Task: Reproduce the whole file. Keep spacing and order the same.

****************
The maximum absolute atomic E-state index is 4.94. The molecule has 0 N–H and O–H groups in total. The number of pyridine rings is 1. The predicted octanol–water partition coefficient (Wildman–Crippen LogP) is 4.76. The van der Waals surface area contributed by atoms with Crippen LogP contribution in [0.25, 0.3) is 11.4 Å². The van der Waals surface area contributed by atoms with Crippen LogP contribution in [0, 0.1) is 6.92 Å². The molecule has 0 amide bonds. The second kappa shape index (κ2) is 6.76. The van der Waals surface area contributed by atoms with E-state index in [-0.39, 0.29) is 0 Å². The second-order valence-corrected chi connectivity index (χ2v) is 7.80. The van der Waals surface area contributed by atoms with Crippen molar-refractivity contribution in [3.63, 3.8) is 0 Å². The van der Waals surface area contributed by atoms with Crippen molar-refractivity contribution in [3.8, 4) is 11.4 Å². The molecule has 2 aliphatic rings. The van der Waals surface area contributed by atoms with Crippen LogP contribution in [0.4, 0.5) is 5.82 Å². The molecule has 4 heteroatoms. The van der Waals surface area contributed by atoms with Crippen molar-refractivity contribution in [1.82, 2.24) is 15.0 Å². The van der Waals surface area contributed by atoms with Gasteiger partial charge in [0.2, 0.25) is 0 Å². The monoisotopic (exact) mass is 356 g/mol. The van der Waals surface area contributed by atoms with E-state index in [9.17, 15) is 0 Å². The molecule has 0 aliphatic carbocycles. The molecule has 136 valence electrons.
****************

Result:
The maximum absolute atomic E-state index is 4.94. The molecule has 0 N–H and O–H groups in total. The number of pyridine rings is 1. The predicted octanol–water partition coefficient (Wildman–Crippen LogP) is 4.76. The van der Waals surface area contributed by atoms with Crippen LogP contribution in [0.25, 0.3) is 11.4 Å². The van der Waals surface area contributed by atoms with Crippen LogP contribution in [0, 0.1) is 6.92 Å². The molecule has 0 amide bonds. The second kappa shape index (κ2) is 6.76. The van der Waals surface area contributed by atoms with E-state index in [-0.39, 0.29) is 0 Å². The second-order valence-corrected chi connectivity index (χ2v) is 7.80. The van der Waals surface area contributed by atoms with Crippen molar-refractivity contribution in [3.63, 3.8) is 0 Å². The van der Waals surface area contributed by atoms with Crippen molar-refractivity contribution in [3.8, 4) is 11.4 Å². The molecule has 2 aliphatic rings. The van der Waals surface area contributed by atoms with Crippen LogP contribution in [0.4, 0.5) is 5.82 Å². The molecule has 4 heteroatoms. The van der Waals surface area contributed by atoms with Crippen molar-refractivity contribution in [1.82, 2.24) is 15.0 Å². The van der Waals surface area contributed by atoms with Gasteiger partial charge in [0.2, 0.25) is 0 Å². The monoisotopic (exact) mass is 356 g/mol. The van der Waals surface area contributed by atoms with E-state index in [9.17, 15) is 0 Å². The molecule has 0 aliphatic carbocycles. The molecule has 136 valence electrons.